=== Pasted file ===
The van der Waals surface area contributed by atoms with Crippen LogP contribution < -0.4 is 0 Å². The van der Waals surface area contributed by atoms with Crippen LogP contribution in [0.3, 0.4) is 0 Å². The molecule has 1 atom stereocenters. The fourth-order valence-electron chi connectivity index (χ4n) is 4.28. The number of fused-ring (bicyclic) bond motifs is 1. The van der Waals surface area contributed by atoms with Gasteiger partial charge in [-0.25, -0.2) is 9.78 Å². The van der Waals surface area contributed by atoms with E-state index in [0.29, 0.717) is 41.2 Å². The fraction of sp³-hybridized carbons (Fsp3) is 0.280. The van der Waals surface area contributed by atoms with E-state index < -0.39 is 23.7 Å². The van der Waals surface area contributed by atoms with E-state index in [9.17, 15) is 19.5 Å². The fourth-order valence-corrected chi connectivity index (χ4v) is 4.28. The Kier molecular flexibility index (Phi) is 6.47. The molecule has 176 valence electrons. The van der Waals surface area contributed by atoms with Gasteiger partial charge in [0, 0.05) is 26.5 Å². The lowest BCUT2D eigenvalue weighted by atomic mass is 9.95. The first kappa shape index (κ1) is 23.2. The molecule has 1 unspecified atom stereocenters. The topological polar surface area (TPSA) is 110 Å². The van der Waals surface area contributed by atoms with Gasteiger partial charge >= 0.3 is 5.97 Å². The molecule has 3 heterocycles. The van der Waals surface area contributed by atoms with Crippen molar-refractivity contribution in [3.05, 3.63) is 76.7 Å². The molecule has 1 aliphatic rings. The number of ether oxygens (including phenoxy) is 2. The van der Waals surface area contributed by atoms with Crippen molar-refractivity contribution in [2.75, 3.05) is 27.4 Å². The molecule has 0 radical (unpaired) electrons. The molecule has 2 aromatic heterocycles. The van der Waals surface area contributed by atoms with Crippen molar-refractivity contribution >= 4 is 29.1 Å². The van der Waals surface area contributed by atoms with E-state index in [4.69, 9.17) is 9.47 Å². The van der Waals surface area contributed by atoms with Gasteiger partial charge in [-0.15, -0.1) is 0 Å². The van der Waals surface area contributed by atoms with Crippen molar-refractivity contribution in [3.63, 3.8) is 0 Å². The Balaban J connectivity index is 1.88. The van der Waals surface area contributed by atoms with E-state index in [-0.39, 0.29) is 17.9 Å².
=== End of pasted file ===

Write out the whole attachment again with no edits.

The van der Waals surface area contributed by atoms with Crippen LogP contribution < -0.4 is 0 Å². The van der Waals surface area contributed by atoms with Crippen LogP contribution in [0.3, 0.4) is 0 Å². The molecule has 1 atom stereocenters. The fourth-order valence-electron chi connectivity index (χ4n) is 4.28. The number of fused-ring (bicyclic) bond motifs is 1. The van der Waals surface area contributed by atoms with Gasteiger partial charge in [-0.25, -0.2) is 9.78 Å². The van der Waals surface area contributed by atoms with E-state index in [0.29, 0.717) is 41.2 Å². The fraction of sp³-hybridized carbons (Fsp3) is 0.280. The van der Waals surface area contributed by atoms with E-state index < -0.39 is 23.7 Å². The van der Waals surface area contributed by atoms with E-state index in [9.17, 15) is 19.5 Å². The fourth-order valence-corrected chi connectivity index (χ4v) is 4.28. The Kier molecular flexibility index (Phi) is 6.47. The molecule has 176 valence electrons. The van der Waals surface area contributed by atoms with Gasteiger partial charge in [0, 0.05) is 26.5 Å². The lowest BCUT2D eigenvalue weighted by atomic mass is 9.95. The first kappa shape index (κ1) is 23.2. The molecule has 1 unspecified atom stereocenters. The topological polar surface area (TPSA) is 110 Å². The van der Waals surface area contributed by atoms with Gasteiger partial charge >= 0.3 is 5.97 Å². The molecule has 3 heterocycles. The van der Waals surface area contributed by atoms with Crippen molar-refractivity contribution in [3.05, 3.63) is 76.7 Å². The molecule has 1 aliphatic rings. The number of ether oxygens (including phenoxy) is 2. The van der Waals surface area contributed by atoms with Crippen molar-refractivity contribution in [2.75, 3.05) is 27.4 Å². The molecule has 0 radical (unpaired) electrons. The molecule has 2 aromatic heterocycles. The van der Waals surface area contributed by atoms with Crippen molar-refractivity contribution >= 4 is 29.1 Å². The van der Waals surface area contributed by atoms with E-state index in [4.69, 9.17) is 9.47 Å². The van der Waals surface area contributed by atoms with Gasteiger partial charge in [-0.15, -0.1) is 0 Å². The van der Waals surface area contributed by atoms with Crippen molar-refractivity contribution in [3.63, 3.8) is 0 Å². The Balaban J connectivity index is 1.88. The van der Waals surface area contributed by atoms with E-state index in [-0.39, 0.29) is 17.9 Å².